The Talmud records that one who has no dreams for a period of seven days is called a wicked person (Brachot 55b). Dreams represent our innermost thoughts, our concerns of the present, and our aspirations for the future. One must never cease to dream of the wonderful possibilities that may await us, constantly looking heavenward as we try to improve the status quo.
The story of Yosef teaches us that some dreams are best not revealed. Yet it was not the dreams that caused the brothers to hate Yosef; they may have added fuel to the fire, but the flames of hatred were already in place. “When his brothers realized that their father loved him more than all the rest, they began to hate him. They could not say a peaceful word to him” (Breisheet 37:4). Only in the next verse are we told that Yosef dreamt a dream and told it to his brothers. It was the favouritism displayed by Yaakov that led not only to hatred, but eventually to our exile to Egypt. Look what trouble a little coloured coat can cause!
The idea that parents must treat children equally is so ingrained and obvious that one wonders how Yaakov could have made such a simple and near fatal error. The Torah tells us “Yisrael loved Yosef more than any of his other sons, since he was a child of his old age” (Breisheet 37:3). We can clearly understand why Yaakov had special feelings towards Yosef. After all, he was the firstborn of his beloved wife Rachel, who passed away tragically young. As our commentaries point out, Yosef spent a good deal of time with his father, caring for him and tending to his needs. Yaakov’s mistake was not in loving Yosef more than his other children, but rather in manifesting this favouritism in concrete ways. It was only “when the brothers saw that their father loved him more” (37:4) that the problems began.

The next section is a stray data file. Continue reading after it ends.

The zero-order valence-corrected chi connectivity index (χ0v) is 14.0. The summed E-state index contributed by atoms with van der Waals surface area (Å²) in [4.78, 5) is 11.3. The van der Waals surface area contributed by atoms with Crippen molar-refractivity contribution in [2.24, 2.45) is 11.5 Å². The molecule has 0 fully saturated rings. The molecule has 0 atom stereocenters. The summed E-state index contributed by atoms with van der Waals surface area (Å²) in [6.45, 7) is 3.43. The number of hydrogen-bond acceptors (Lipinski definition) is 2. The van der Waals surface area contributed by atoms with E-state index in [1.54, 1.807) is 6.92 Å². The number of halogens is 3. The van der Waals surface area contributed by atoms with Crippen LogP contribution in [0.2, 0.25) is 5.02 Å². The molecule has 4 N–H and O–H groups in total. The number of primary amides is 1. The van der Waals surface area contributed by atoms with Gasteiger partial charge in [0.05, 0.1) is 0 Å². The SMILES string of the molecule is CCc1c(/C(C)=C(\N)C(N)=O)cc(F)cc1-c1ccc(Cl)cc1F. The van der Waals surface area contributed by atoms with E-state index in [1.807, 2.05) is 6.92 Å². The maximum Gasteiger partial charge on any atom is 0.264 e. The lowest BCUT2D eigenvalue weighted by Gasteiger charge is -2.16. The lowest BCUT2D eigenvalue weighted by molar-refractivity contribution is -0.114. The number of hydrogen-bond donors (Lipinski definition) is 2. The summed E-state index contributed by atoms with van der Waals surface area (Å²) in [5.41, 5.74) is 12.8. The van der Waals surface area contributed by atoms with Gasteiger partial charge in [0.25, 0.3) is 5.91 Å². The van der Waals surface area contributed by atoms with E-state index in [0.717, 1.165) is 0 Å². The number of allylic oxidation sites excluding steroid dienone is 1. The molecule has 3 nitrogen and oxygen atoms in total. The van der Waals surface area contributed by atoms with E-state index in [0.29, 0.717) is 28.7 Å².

“And Yitzchak loved Eisav for he was also a hunter with his mouth, but Rifka loved Yaakov” (Breisheet 25:28). Yaakov Avinu grew up in a home where favouritism was the norm. Yaakov, while probably cognizant of the negative results of such favouritism, subconsciously adopted such an approach when he had his own children.
This psychological phenomenon of adopting our parents’ patterns when we become parents ourselves can help explain the apparent naivete of Yaakov in sending Yosef to meet his brothers in Shechem. How could he do such a thing, knowing the feelings the brothers harbored towards Yosef? After all, Yaakov himself ran away from home so that Eisav could not kill him; he even ran away from Lavan, who felt completely justified in fooling him at every opportunity. Why send Yosef into such a dangerous situation?
With all of the hatred, some of it perhaps even justifiable, that Eisav felt towards Yaakov, there is absolutely no indication in the Chumash that Eisav ever tried to hurt him. Even at the height of his anger, when Yaakov had stolen his birthright and Eisav declared “the days of mourning for my father are near, then I will slay my brother Yaakov” (Breisheet 27:41), he never attempted to carry out the threat. Instead, upon first seeing his brother Eisav kissed Yaakov, and at the death of Isaac he joined Yaakov in burying him.
It was inconceivable to Yaakov that the brothers would dare to hurt Yosef, despite their hatred and jealousy. Clearly Yosef’s actions of repeating a couple of dreams should evoke much less anger than Yaakov’s theft of the birthright.
It took Yaakov and Eisav more than twenty years to reconcile. Yaakov did not want his sons to have twenty-years-plus of animosity, so he sent Yosef to his brothers while staying out of the fray himself, fully expecting them to resolve their differences. He tragically miscalculated the depths of the brothers’ hatred, and unfortunately, it would take over twenty years for his sons to reconcile.
The belief in the innate goodness of man, while laudatory, can be not only naive but also quite dangerous. “And G-d saw that the wickedness of man was great upon the earth, and that every product of the thoughts of his heart was but evil always” (Breisheet 6:5). Depressing, perhaps; but this, too, is the word of G-d.
Nonetheless, we must continue to dream of and work toward a world of reconciliation and peace.